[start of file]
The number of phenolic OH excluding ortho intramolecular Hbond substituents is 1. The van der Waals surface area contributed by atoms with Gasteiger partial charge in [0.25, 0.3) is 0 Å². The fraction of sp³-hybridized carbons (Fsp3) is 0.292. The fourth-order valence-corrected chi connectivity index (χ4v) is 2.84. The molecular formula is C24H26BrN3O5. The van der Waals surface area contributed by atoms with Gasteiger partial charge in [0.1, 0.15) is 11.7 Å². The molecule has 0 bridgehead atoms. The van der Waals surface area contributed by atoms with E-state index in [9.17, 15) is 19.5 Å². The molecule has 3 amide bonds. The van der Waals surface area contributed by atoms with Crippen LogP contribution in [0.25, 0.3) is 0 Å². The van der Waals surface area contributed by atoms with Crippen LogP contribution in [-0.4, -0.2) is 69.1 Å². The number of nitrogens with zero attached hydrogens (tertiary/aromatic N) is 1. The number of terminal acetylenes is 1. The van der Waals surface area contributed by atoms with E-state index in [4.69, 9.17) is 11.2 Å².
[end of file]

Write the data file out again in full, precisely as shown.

The number of phenolic OH excluding ortho intramolecular Hbond substituents is 1. The van der Waals surface area contributed by atoms with Gasteiger partial charge in [0.25, 0.3) is 0 Å². The fraction of sp³-hybridized carbons (Fsp3) is 0.292. The fourth-order valence-corrected chi connectivity index (χ4v) is 2.84. The molecular formula is C24H26BrN3O5. The van der Waals surface area contributed by atoms with Gasteiger partial charge in [0.1, 0.15) is 11.7 Å². The molecule has 0 bridgehead atoms. The van der Waals surface area contributed by atoms with E-state index in [9.17, 15) is 19.5 Å². The molecule has 3 amide bonds. The van der Waals surface area contributed by atoms with Crippen LogP contribution in [0.25, 0.3) is 0 Å². The van der Waals surface area contributed by atoms with Crippen LogP contribution in [-0.4, -0.2) is 69.1 Å². The number of nitrogens with zero attached hydrogens (tertiary/aromatic N) is 1. The number of terminal acetylenes is 1. The van der Waals surface area contributed by atoms with E-state index in [4.69, 9.17) is 11.2 Å².